Solid Earth Development Corporation (SEDC for brevity) is in the business of cement production. This type of business is a water-intensive industry that requires reliable sources of water to ensure that all the processes involved with cement production are supplied with enough water of appropriate quality.
SEDC has a number of producing wells within its plant premises. There is a need for SEDC to drill additional wells due to increasing production capacity, hence increased water volume requirement.
Dynamic Geoenvironmental Specialist, Inc. (DGSI), under water supply contract with the Solid Earth Development Corporation (SEDC), commissioned Geo-i Consultancy to conduct georesistivity survey at the scrap yard and staff housing areas within the Project’s premises. The proposed georesistivity survey will define the location and drilling depth of the proposed additional deep wells that will be drilled in the area.
Groundwater has been established as the only reliable water source for the cement plant. SEDC has five (5) operating wells drilled at various locations within the Project Site. The location of the five (5) deep wells is shown in Figure 1.
SEDC plans to drill additional wells to be sited at the Scrap Yard Area and Staff House Area. In order to pinpoint where these two (2) wells will be drilled a total of six (6) vertical electrical sounding (VES) points were conducted.
Figure 1. Location of Deepwells
3. Location and Accessibility
Solid Earth Development Corporation Plant Site is located along National Highway, South Poblacion, San Fernando, Cebu. It can be reached from the north and south of Cebu through the newly widened South Cebu Road. Figure 2 shows the location of the SEDC’s Plant Site.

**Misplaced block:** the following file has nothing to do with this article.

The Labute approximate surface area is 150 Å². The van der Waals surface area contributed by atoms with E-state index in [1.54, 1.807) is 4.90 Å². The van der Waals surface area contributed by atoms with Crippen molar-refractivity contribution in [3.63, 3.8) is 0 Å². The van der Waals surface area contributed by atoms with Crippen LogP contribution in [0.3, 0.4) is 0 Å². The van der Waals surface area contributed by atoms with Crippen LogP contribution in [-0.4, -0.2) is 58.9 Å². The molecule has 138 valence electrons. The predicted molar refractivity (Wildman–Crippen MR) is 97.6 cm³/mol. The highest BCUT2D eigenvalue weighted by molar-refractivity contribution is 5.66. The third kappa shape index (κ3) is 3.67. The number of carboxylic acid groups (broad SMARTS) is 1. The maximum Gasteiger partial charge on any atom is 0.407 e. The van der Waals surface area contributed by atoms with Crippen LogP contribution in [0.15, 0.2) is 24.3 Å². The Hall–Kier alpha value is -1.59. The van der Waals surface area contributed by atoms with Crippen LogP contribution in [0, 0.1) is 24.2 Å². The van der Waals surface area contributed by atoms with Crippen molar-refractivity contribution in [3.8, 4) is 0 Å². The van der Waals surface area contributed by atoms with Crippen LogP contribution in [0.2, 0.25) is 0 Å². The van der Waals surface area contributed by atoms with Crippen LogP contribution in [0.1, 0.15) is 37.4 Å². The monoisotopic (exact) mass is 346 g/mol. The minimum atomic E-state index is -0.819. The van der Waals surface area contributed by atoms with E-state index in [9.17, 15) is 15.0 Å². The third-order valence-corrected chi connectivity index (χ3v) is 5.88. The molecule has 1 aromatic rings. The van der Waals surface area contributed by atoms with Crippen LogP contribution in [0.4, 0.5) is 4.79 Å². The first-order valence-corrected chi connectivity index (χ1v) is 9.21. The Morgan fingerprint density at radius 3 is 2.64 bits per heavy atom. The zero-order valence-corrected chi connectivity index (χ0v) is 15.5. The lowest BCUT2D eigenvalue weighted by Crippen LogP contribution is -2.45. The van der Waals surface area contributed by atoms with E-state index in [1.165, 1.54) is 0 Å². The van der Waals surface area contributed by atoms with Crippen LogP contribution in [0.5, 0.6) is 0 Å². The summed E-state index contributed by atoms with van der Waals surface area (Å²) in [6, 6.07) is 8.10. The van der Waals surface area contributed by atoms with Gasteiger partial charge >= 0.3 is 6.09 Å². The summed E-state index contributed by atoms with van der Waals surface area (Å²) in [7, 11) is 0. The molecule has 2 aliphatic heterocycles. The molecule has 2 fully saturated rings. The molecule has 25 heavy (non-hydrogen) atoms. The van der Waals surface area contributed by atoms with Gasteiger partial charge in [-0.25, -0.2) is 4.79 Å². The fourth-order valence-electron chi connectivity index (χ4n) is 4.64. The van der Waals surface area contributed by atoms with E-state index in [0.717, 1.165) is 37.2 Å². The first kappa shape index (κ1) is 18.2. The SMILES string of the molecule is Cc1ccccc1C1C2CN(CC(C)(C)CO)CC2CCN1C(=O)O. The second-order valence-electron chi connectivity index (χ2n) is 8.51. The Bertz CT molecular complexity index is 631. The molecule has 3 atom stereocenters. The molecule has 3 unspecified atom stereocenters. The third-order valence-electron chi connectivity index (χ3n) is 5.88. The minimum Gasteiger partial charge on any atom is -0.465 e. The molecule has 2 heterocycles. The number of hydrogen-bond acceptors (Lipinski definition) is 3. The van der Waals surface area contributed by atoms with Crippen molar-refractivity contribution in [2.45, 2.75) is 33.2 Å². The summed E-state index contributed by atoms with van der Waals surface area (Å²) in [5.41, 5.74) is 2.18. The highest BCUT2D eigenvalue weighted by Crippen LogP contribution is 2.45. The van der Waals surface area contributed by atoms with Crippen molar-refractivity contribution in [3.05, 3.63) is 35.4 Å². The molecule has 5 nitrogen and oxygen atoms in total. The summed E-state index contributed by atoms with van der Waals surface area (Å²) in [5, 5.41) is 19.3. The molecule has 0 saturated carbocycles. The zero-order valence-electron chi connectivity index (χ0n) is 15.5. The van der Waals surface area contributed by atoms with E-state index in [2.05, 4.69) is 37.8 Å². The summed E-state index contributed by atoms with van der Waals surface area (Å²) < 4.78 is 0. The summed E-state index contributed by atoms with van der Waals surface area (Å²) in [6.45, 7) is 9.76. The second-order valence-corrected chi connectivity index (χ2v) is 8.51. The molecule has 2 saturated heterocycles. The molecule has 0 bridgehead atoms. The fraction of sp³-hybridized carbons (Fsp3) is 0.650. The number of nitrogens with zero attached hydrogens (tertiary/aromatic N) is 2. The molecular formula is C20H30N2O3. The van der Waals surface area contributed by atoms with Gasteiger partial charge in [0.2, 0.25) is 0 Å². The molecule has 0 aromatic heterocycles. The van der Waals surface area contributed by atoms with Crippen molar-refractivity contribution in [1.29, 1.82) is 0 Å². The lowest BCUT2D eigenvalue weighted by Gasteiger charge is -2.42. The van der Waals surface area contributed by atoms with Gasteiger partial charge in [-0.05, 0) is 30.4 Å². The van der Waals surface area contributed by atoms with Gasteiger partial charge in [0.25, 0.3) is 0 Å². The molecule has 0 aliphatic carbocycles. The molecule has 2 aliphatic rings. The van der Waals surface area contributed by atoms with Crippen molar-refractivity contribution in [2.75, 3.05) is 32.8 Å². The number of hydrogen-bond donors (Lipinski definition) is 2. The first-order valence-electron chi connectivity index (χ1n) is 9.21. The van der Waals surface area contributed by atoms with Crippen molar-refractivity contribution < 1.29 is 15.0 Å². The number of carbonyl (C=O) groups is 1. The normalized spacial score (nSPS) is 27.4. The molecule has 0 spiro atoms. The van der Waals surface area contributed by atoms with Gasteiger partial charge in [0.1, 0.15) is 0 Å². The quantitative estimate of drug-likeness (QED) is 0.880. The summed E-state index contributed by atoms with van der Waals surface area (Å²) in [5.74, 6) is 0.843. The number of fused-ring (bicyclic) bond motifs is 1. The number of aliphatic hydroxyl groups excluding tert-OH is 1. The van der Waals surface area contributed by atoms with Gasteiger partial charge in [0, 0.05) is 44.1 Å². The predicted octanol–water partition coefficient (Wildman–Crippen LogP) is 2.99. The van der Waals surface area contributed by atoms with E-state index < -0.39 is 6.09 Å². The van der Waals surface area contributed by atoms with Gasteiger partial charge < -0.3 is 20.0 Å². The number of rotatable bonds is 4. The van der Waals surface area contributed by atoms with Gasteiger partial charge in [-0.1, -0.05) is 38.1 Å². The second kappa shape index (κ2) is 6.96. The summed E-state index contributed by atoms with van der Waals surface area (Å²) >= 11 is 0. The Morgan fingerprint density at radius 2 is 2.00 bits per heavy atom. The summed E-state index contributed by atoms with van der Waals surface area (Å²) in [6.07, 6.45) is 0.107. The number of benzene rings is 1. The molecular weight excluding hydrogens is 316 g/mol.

Figure 2. Location of Solid Earth Development Corporation
Climate in San Fernando, Cebu, please refer to Figure 3, belongs to Type III climate system of the Modified Coronas Classification which means that there are no pronounced seasons throughout the year. However, during November to April, it is relatively dry while rain can be experienced for the rest of the year.
Rainfall data for San Fernando were adapted from several rain gauge stations in the region. These are the synoptic stations from Mactan International Airport in Cebu, Tagbilaran Airport in Bohol and Dumaguete Airport in Negros Oriental.
Average monthly rainfall in San Fernando is given in Table 1 and graphically represented in Figure 4.
Figure 3. Climate Map of the Philippines – Modified Coronas Classification
Table 1. Average Amount of Rainfall and Number of Days with Rainfall in San Fernando, Cebu
Figure 4. Graphical Presentation of Average Rainfall and Number of Rainy Days in San Fernando, Cebu
The slope in and around the Project Area is typical of a limestone formation which is rugged except going to the direction of coastal area where the topography gently rolls. From north the elevation ranges from 150m to 250m which then becomes lower going south to about 20m approaching the South Cebu Road.